The second International Neem Conference was held in West Germany in December 1983. Over one hundred delegates participated in this conference. The neem tree came into sharp focus in the context of the adverse effects of man-made chemical insecticides. It is a principal source of inexpensive natural repellent and causes no environmental damage.
A noted animal physiologist, Dr. L.M. Schoon Hoven, of an agricultural university at Wagenigen in Holland, said that the unique defence system in neem provided a rare opportunity for insect control. Experiments held in Togo, Africa, had showed that neem leaves worked into the soil, reduced the population of the plant parasitic nematodes and promoted “spectacular increase” in crop yield.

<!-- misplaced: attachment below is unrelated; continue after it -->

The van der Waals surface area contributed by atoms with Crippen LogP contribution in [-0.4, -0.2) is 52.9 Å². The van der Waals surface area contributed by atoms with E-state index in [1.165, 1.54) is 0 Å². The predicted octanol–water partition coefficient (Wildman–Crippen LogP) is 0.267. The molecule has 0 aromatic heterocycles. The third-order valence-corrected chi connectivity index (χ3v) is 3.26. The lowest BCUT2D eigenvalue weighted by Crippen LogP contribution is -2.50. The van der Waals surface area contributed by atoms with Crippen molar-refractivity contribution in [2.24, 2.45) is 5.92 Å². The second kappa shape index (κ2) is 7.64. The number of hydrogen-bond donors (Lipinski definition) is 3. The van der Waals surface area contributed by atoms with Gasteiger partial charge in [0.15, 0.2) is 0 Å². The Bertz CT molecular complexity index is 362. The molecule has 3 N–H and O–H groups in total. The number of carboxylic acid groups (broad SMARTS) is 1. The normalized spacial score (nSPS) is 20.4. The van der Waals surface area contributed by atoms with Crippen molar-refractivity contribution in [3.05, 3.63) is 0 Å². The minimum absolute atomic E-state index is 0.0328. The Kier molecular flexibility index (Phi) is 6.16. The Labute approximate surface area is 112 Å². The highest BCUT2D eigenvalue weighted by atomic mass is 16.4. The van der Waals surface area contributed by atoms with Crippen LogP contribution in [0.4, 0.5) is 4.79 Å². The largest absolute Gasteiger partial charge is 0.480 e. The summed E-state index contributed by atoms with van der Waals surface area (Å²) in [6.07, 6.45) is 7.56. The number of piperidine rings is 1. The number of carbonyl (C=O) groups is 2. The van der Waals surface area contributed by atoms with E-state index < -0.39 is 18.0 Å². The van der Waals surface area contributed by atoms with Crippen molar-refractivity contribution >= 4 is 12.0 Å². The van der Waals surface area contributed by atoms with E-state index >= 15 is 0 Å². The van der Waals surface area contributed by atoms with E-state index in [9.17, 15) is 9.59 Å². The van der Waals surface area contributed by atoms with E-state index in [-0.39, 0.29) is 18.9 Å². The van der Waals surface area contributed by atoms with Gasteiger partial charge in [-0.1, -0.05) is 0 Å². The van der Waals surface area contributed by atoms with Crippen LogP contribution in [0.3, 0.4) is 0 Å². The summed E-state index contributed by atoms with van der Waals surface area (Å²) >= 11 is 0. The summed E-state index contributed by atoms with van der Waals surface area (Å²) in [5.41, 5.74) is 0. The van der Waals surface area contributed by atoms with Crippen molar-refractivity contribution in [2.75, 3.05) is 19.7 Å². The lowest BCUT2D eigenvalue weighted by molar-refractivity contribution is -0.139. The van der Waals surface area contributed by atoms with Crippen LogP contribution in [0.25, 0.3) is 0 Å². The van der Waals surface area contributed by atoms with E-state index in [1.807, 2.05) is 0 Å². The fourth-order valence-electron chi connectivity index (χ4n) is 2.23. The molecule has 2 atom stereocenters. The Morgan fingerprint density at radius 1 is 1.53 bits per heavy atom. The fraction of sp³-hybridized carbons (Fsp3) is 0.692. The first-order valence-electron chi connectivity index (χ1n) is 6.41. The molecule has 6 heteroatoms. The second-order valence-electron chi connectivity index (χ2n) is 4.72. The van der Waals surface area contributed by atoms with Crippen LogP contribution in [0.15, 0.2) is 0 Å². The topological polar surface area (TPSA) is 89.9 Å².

Now the question arises, what exactly enabled the neem tree to survive, perhaps for millions of years, in a world of greedy insects? And what enabled it to provide protection to the rest of the biological world?
The reason given at the International Neem Conference was that the tree has developed, over the ages, a strong and steady chemical defence system, which enabled it to thwart the heavy pressure exerted by insects.
Only an All-Knowing and All-Powerful Being could have invested a Neem plant with such magic and farseeing properties.